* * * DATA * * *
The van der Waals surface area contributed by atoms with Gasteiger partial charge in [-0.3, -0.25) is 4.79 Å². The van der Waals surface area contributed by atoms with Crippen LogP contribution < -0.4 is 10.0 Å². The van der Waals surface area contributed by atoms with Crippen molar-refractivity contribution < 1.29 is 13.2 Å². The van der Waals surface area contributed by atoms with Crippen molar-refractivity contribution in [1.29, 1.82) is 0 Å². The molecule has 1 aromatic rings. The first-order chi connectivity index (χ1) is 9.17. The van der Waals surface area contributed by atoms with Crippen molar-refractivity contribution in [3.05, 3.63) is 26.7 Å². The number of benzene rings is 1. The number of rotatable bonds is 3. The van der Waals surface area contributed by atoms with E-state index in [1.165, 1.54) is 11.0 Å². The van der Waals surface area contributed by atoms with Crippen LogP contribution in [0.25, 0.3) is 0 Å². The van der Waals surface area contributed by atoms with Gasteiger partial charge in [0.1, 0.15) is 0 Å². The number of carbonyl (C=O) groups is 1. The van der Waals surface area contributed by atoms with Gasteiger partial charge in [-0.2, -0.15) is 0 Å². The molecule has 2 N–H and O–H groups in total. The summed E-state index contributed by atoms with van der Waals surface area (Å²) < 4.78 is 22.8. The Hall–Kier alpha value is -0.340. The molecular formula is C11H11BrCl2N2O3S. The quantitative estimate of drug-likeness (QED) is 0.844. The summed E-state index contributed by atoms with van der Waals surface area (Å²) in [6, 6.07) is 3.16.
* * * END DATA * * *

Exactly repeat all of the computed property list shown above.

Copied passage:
The van der Waals surface area contributed by atoms with Gasteiger partial charge in [-0.3, -0.25) is 4.79 Å². The van der Waals surface area contributed by atoms with Crippen LogP contribution < -0.4 is 10.0 Å². The van der Waals surface area contributed by atoms with Crippen molar-refractivity contribution < 1.29 is 13.2 Å². The van der Waals surface area contributed by atoms with Crippen molar-refractivity contribution in [1.29, 1.82) is 0 Å². The molecule has 1 aromatic rings. The first-order chi connectivity index (χ1) is 9.17. The van der Waals surface area contributed by atoms with Crippen molar-refractivity contribution in [3.05, 3.63) is 26.7 Å². The number of benzene rings is 1. The number of rotatable bonds is 3. The van der Waals surface area contributed by atoms with E-state index in [1.165, 1.54) is 11.0 Å². The van der Waals surface area contributed by atoms with Crippen LogP contribution in [0.25, 0.3) is 0 Å². The van der Waals surface area contributed by atoms with Gasteiger partial charge in [0.1, 0.15) is 0 Å². The number of carbonyl (C=O) groups is 1. The van der Waals surface area contributed by atoms with Gasteiger partial charge in [-0.2, -0.15) is 0 Å². The molecule has 2 N–H and O–H groups in total. The summed E-state index contributed by atoms with van der Waals surface area (Å²) < 4.78 is 22.8. The Hall–Kier alpha value is -0.340. The molecular formula is C11H11BrCl2N2O3S. The quantitative estimate of drug-likeness (QED) is 0.844. The summed E-state index contributed by atoms with van der Waals surface area (Å²) in [6, 6.07) is 3.16.